The Toronto ad agency’s new home is located in a former turn-of-the-century light bulb factory.
Like so many other companies seeking to modernize, ad agency FCB decided to ditch the 90 private spaces at their Toronto office in favor of a mostly open plan space that would encourage collaboration and creativity. The resulting office design, courtesy of Bartlett & Associates Ltd., is nothing short of inspirational.
FCB’s new home is located in a space that has a former life as a turn-of-the-century light bulb factory. As both a nod to the building’s history and a reminder of FCB’s mission of creativity and innovation, an enormous light bulb with the agency’s name as the filament greets both employees and customers alike as the walk in the entryway.
The building itself offers a variety of spaces for employees and customers to meet and work, from grabbing an informal cup of joe at the Market Square Coffee Bar to meeting formally in the Boardroom. FCB has been thrilled with the redesign; the company’s creative director raved that “the increase in energy was literally overnight”.
What is the address of the project?
219 Dufferin St, #302C, Toronto, Ontario, M6K 3J1
Who was the interior architect/designer?
Inger Bartlett and team, Bartlett & Associates Ltd.
When was the project completed?
The primary design was completed from 2012-2013, but the project is ongoing with updates.
What is the total square footage?
55,000 square feet.
What is the square footage per person?
The target was 150 square feet per person.
How many total employees are there and what’s the daily population?
There are about 250 employees, and all are daily.
What is the location’s proximity to public transportation and other amenities?
The Dufferin Street bus service and streetcar lines on nearby Queen and King Streets provide quick and easy access to subway lines and the downtown financial and entertainment districts. Go Transit’s Exhibition Station is within walking distance. The 136-year-old Canadian National Exhibition, one of the largest in North America, is held less than a half mile away. The area is a growing hub for tech start-ups, agencies and media production companies.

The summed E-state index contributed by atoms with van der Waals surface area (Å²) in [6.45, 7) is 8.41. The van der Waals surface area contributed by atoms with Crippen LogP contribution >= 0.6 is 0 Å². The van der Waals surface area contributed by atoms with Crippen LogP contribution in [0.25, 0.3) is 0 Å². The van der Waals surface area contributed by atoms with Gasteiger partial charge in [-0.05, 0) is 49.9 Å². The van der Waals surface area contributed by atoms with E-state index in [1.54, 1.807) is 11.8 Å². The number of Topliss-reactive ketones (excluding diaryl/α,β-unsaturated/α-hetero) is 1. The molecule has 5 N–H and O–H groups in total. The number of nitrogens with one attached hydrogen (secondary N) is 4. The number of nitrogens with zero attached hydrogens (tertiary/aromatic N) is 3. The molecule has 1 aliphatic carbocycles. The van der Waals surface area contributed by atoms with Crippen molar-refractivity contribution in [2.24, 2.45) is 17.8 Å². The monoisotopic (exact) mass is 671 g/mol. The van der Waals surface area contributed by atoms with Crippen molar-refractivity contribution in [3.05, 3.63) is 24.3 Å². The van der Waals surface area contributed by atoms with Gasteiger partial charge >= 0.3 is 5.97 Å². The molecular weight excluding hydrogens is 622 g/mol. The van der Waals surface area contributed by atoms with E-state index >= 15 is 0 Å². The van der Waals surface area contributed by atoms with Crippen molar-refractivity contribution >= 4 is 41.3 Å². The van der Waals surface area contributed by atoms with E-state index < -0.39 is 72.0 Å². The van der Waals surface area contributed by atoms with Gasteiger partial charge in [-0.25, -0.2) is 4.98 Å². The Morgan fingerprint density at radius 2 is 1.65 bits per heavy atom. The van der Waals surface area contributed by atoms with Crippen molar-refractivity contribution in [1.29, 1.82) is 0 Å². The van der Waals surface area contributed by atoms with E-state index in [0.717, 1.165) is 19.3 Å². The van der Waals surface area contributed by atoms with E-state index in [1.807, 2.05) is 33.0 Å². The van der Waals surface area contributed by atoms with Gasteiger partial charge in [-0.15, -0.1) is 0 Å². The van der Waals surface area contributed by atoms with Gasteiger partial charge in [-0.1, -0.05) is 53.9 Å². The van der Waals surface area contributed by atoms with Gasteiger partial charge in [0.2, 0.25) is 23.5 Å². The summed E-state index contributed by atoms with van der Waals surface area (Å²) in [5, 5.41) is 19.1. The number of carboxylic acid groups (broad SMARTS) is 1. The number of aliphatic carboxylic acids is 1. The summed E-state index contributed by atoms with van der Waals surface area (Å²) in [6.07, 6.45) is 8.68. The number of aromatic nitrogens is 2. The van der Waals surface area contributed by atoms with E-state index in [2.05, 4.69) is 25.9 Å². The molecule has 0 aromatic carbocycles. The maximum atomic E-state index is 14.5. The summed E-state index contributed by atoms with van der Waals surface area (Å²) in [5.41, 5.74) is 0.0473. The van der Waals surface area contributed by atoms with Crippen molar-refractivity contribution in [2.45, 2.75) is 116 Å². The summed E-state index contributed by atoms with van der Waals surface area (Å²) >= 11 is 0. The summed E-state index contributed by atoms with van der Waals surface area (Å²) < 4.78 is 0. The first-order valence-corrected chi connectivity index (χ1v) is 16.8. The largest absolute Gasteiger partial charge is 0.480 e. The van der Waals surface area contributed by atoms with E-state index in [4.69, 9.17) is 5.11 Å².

What were the construction/hard costs per square foot?
About $65 per square foot.
Which furniture brands/dealers were used?
Is there a mobile work or work-from-home policy or are most employees there all day, every day?
There is no official work-from-home policy.
What percentage of the space is unassigned?
None of the space is unassigned.
How is the company’s brand reflected in the space?
The very first image seen upon entering the space is a giant light bulb, reflective of both creativity and of the building’s original use as a light bulb factory; it’s obviously a great tie-in. The visual impression of energy, light and openness from the design also transfers readily to employees beginning with the recruitment/interviewing process. It’s an innovative, modern, open space echoing a brand known for its open, creative minds — ideal in the ad business.
What is the most unique feature about the new space?
The most unique feature is either the dramatic self-standing staircase with folded steel treads connecting the two floors or the open mezzanine meeting area positioned one-half story above the open-ceilinged main floor.
What was the hardest aspect of change for people in moving from the former space?
The agency was previously located in a midtown Toronto space with 90 closed offices. This was transitioned to a space with 15 offices, with most employees in open space. Most people think the new space is bigger than the old, though it is actually smaller. According to management, the move had a profound effect on the agency’s culture by encouraging spontaneous collaboration among staff.
Please talk about any other notable aspects of the project that make it unique.
The FCB space is located in an historic building known as the Lightbulb Factory, which was built in 1908 for the Sunbeam Incandescent Lamp Company of Canada. Later, as the Canadian head office for the General Electric Company, they produced electric clocks, fuses and light bulbs. The tie-in of the light bulb factory with ad agency inspiration was perfect
The design features a large, open space with high ceilings, wide corridors and strong perspectives that establish a sense of scale within the space. Three dominant principal axes anchor the design solution and provide a dimensional energy:
- Reception to Market Square,
- Market Square to Creative Department, and
- Mezzanine/staircase complex that transitions two and one-half floors.
As requested by the client, the space is multi-functional: Reception, Market Square, the Boardroom, Creative Department lounge, and Mezzanine breakouts are all suitable for informal staff gatherings and town halls, which drives a sense of corporate community. In addition, the layout provides multiple ways to engage clients (informally at the Market Square Coffee Bar, in the more formal Boardroom and in Creative breakouts).